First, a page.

MDA5 and MAVS mediate type I interferon responses to coxsackie B virus.
Animals, Coxsackievirus-Infections, Cytokines, DEAD-box-RNA-Helicases, Enterovirus-B-Human, Immunity-Innate, Interferon-Type-I, Mice-Knockout, Viral-Load
J Virol 2010 Jan; 84(1):254-60.
Coxsackie B viruses (CVB) are enteroviruses that have been associated with a variety of human diseases, including myocarditis. In the present study, we found that MDA5 and its adaptor molecule MAVS are critical for type I interferon responses to CVB, since the absence of either MAVS or MDA5 leads to deficient type I interferon production and early mortality in mice infected with CVB. Pancreatic and hepatic necrosis were observed on histopathological examination of MAVS and MDA5 knockout mice infected with CVB. Inflammatory cytokine production in response to systemic CVB infection was independent of MAVS. Surprisingly, virus titers were not elevated in MAVS-deficient mice, despite significant reductions in type I interferon levels. These data highlight the importance of type I interferon in host defense and provide insight on the mechanisms of innate immune responses following coxsackievirus infection.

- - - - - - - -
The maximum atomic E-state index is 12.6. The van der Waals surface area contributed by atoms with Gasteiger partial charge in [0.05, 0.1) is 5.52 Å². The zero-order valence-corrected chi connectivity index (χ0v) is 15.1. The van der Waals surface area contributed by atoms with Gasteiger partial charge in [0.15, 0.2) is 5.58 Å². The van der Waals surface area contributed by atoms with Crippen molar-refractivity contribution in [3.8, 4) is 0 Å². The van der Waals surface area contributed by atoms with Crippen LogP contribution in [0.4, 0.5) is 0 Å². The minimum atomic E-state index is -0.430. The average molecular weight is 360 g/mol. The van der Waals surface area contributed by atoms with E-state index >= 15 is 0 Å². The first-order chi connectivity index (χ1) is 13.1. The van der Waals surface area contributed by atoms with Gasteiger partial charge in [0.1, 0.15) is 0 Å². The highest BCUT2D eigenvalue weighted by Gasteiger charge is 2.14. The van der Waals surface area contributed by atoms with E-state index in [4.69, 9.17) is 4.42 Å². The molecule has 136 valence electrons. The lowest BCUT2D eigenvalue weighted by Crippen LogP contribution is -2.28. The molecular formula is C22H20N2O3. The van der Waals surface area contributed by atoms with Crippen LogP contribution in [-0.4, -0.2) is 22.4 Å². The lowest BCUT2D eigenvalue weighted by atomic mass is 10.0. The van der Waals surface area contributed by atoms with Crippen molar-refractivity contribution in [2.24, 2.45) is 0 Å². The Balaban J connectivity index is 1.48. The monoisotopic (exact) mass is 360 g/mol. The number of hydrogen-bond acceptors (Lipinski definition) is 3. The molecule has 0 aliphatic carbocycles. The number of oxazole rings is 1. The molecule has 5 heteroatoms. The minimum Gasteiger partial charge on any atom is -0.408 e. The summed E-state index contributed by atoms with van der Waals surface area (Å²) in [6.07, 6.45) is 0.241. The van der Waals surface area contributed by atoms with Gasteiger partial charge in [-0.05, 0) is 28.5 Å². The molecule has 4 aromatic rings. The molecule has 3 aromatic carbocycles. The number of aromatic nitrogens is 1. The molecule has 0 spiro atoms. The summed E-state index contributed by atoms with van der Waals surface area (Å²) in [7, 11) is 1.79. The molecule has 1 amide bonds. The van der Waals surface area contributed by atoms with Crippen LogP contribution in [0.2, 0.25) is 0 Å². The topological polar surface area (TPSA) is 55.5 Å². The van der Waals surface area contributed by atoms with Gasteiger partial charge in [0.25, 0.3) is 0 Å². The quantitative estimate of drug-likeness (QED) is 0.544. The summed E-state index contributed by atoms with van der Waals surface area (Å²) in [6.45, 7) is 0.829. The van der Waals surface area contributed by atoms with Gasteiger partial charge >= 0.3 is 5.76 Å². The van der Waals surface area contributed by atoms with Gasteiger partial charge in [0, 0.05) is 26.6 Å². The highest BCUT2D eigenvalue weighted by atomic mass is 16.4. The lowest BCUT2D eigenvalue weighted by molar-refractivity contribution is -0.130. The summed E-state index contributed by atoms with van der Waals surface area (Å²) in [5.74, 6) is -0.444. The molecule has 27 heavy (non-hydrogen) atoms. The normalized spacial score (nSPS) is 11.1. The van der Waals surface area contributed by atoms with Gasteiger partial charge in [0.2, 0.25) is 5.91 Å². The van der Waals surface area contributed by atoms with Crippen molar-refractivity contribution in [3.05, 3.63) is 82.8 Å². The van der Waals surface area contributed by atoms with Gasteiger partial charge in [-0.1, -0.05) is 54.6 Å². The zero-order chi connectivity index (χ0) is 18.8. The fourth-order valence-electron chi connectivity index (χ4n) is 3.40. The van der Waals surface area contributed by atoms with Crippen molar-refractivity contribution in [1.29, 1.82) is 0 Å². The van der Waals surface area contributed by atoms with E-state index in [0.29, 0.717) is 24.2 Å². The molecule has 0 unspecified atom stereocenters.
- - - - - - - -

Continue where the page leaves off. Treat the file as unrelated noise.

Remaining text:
Wang, J P.; Cerny, A; Asher, D R.; Kurt, Jones E.; Bronson, R T.; and Finberg, R W., "MDA5 and MAVS mediate type I interferon responses to coxsackie B virus." (2010). Faculty Research 2010. 19.